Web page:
My hearers, we never preach the saving power of temporary, unpractical, unsanctifying faith. If a man says, "I believe in Christ and therefore I shall be saved, his faith will have to be tested by his life. If, sometime after, he has no faith in Christ, that faith which he claimed to have is proved to be good for nothing. The faith of God's elect is an abiding faith; it is precious faith, and like precious metal, it survives the fire. Now abideth faith, hope, charity, these three." Thus true faith is classed among the abiding things, it is undying, unquenchable. If you truly believe in Jesus, it is for life. Saving faith is a life-long act. It is the relinquishment of all trust in self, once for all, and the trusting in Jesus for ever. He is and ever shall be our only confidence. That is the faith which saves; but the temporary faith which comes and goes, is nothing worth. The shout of "I believe it" too often ends when the excitement is over. To sing "I do believe, I will believe," is well enough; but unless that believing appertains to daily life, and changes the inner nature, and abides even till death, it has not saved the man. The measure of faith of which we have been speaking may turn out to be the beginning of saving faith; but it may, on the other hand, turn out to be a mere deception soon to be dispelled, a morning cloud which disappears, an early dew exhaled by the sun.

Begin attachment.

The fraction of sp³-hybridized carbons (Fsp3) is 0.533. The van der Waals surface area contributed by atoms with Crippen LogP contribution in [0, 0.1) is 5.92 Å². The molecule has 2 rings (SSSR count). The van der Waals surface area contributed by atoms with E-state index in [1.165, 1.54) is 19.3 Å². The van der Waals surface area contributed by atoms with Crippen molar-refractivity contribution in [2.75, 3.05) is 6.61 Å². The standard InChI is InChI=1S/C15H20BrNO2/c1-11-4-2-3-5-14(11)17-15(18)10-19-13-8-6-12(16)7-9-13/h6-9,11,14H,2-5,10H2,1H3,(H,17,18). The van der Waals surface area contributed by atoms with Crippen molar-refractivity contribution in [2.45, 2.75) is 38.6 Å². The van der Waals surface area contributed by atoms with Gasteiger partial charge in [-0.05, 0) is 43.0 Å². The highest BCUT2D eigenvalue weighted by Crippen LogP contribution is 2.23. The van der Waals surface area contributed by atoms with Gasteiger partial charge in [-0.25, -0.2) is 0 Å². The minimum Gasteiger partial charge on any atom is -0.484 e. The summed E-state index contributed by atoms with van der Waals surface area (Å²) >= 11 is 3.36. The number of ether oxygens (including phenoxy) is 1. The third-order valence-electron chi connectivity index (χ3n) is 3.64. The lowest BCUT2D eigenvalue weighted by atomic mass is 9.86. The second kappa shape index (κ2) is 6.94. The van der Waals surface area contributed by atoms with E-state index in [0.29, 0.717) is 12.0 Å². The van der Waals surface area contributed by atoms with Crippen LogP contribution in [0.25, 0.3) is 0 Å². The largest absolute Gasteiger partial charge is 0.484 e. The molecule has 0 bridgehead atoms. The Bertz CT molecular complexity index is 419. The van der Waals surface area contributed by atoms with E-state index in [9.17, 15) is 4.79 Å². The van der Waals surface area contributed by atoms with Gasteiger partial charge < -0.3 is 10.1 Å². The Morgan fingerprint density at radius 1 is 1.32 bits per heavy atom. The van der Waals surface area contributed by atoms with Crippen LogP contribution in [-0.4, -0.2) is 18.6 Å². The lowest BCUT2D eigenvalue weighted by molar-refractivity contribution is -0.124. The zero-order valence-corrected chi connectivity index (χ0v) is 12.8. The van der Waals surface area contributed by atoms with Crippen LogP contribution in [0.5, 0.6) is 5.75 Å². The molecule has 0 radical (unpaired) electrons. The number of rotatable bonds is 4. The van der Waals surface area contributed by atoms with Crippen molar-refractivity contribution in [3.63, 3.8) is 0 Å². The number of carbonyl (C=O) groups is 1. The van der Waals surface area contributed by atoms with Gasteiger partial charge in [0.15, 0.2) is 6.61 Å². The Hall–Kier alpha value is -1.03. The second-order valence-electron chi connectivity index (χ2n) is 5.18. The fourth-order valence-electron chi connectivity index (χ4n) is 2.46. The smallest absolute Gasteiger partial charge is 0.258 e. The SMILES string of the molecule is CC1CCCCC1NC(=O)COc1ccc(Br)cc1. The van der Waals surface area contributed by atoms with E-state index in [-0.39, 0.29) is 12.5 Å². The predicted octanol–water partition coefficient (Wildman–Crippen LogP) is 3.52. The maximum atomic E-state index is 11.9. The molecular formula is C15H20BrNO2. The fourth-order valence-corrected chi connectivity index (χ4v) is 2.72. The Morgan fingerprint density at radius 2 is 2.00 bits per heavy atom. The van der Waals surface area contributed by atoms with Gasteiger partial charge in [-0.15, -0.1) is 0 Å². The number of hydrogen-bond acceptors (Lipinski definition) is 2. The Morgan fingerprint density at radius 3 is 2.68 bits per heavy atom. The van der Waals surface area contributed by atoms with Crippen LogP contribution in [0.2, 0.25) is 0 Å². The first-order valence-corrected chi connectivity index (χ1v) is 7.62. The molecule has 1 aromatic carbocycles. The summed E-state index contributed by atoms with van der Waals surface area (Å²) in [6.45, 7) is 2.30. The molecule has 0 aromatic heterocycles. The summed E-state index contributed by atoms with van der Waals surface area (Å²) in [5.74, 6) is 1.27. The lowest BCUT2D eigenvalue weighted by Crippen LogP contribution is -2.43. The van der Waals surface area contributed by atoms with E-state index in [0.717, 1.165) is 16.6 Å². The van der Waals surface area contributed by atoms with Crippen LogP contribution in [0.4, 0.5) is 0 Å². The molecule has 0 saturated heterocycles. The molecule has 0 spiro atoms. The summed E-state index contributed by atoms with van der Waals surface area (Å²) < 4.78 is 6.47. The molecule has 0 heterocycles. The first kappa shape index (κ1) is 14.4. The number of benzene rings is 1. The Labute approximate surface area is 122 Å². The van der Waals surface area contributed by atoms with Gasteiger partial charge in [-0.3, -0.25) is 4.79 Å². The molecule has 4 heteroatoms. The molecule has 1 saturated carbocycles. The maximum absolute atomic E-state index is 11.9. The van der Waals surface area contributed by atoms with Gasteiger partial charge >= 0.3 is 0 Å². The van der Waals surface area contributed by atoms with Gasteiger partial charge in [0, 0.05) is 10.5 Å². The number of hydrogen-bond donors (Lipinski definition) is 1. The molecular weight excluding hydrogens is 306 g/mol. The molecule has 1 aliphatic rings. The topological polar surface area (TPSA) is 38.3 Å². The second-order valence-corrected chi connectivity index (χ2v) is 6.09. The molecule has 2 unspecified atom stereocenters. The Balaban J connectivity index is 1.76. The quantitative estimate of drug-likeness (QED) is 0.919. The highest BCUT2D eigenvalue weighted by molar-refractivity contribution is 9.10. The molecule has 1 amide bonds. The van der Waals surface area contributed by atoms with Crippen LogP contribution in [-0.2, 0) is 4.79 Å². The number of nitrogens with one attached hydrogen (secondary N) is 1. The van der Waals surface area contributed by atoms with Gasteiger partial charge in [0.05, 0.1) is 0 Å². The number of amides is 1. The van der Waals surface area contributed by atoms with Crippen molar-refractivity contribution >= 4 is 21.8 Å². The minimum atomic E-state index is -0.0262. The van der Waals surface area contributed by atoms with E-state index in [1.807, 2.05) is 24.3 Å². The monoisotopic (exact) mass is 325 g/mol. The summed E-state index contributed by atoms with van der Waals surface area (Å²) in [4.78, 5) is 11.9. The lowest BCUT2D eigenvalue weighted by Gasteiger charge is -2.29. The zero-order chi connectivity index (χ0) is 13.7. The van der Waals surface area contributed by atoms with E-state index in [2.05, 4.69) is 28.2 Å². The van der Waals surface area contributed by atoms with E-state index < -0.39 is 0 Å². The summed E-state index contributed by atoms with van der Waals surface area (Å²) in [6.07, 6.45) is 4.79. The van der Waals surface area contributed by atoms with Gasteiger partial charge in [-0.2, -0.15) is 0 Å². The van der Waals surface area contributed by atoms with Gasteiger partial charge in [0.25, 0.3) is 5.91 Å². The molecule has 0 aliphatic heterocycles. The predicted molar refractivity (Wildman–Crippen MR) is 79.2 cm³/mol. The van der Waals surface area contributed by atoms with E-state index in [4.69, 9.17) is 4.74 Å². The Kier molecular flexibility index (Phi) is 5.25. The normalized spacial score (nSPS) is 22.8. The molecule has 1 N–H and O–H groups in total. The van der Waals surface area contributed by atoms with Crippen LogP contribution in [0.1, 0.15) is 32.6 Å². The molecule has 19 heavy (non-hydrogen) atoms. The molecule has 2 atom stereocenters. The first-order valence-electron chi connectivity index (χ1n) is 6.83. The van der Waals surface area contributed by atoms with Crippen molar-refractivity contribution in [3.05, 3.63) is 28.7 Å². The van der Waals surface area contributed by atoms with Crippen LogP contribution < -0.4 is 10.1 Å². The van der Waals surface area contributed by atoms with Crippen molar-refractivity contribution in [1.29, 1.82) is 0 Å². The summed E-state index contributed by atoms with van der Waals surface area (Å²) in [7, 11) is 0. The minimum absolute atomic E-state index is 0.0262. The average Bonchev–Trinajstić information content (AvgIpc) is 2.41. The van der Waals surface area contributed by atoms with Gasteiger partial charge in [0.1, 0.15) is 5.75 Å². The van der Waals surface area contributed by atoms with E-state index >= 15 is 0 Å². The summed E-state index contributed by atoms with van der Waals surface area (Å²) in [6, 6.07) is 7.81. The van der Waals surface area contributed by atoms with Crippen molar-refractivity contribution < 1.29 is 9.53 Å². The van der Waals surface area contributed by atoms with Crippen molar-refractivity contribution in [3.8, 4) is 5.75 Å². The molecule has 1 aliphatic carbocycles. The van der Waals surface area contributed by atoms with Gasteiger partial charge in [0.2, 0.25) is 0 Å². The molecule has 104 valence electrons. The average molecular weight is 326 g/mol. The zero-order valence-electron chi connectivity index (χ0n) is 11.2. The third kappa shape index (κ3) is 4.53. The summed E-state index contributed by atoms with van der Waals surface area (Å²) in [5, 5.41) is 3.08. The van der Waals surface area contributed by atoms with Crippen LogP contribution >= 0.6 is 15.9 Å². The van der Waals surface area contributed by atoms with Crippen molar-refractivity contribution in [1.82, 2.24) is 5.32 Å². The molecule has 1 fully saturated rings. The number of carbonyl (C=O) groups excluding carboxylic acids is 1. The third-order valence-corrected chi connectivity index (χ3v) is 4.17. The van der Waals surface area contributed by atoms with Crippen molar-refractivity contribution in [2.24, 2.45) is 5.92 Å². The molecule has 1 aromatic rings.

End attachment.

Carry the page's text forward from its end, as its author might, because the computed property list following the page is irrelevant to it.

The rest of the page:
I think I have said enough upon my second point. Let it encourage you, that our Lord takes notice even of the lowest kind of faith; but let it also warn you when you see that he receives it with an "if," and goes on carefully to exhort and warn, lest the hopeful thing should die, and its promise should be unfulfilled. (Please click here to continue reading, "Believing on Jesus, and Its Counterfeits")